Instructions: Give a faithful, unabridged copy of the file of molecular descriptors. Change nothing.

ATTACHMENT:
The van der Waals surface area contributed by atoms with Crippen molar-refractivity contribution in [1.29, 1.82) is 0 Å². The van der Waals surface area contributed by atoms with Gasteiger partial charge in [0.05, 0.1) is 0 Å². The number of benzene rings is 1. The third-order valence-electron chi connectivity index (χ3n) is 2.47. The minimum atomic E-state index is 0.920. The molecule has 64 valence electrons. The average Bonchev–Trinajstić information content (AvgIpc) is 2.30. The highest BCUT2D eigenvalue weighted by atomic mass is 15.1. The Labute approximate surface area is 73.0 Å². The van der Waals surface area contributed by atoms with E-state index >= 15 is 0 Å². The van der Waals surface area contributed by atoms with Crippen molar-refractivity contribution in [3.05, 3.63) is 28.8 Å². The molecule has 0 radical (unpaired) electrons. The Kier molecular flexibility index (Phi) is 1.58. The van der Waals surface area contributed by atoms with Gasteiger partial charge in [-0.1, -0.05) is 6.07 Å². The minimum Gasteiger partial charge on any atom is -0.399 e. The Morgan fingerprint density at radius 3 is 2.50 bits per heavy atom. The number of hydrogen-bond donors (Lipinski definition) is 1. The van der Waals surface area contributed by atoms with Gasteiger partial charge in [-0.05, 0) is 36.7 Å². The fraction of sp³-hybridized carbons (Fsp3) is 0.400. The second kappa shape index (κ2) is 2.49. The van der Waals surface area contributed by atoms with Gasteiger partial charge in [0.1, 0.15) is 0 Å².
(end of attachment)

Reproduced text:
The van der Waals surface area contributed by atoms with Crippen molar-refractivity contribution in [1.29, 1.82) is 0 Å². The van der Waals surface area contributed by atoms with Gasteiger partial charge in [0.05, 0.1) is 0 Å². The number of benzene rings is 1. The third-order valence-electron chi connectivity index (χ3n) is 2.47. The minimum atomic E-state index is 0.920. The molecule has 64 valence electrons. The average Bonchev–Trinajstić information content (AvgIpc) is 2.30. The highest BCUT2D eigenvalue weighted by atomic mass is 15.1. The Labute approximate surface area is 73.0 Å². The van der Waals surface area contributed by atoms with E-state index >= 15 is 0 Å². The van der Waals surface area contributed by atoms with Crippen molar-refractivity contribution in [3.05, 3.63) is 28.8 Å². The molecule has 0 radical (unpaired) electrons. The Kier molecular flexibility index (Phi) is 1.58. The van der Waals surface area contributed by atoms with Gasteiger partial charge in [-0.1, -0.05) is 6.07 Å². The minimum Gasteiger partial charge on any atom is -0.399 e. The Morgan fingerprint density at radius 3 is 2.50 bits per heavy atom. The number of hydrogen-bond donors (Lipinski definition) is 1. The van der Waals surface area contributed by atoms with Gasteiger partial charge in [-0.05, 0) is 36.7 Å². The fraction of sp³-hybridized carbons (Fsp3) is 0.400. The second kappa shape index (κ2) is 2.49. The van der Waals surface area contributed by atoms with Gasteiger partial charge in [0.1, 0.15) is 0 Å².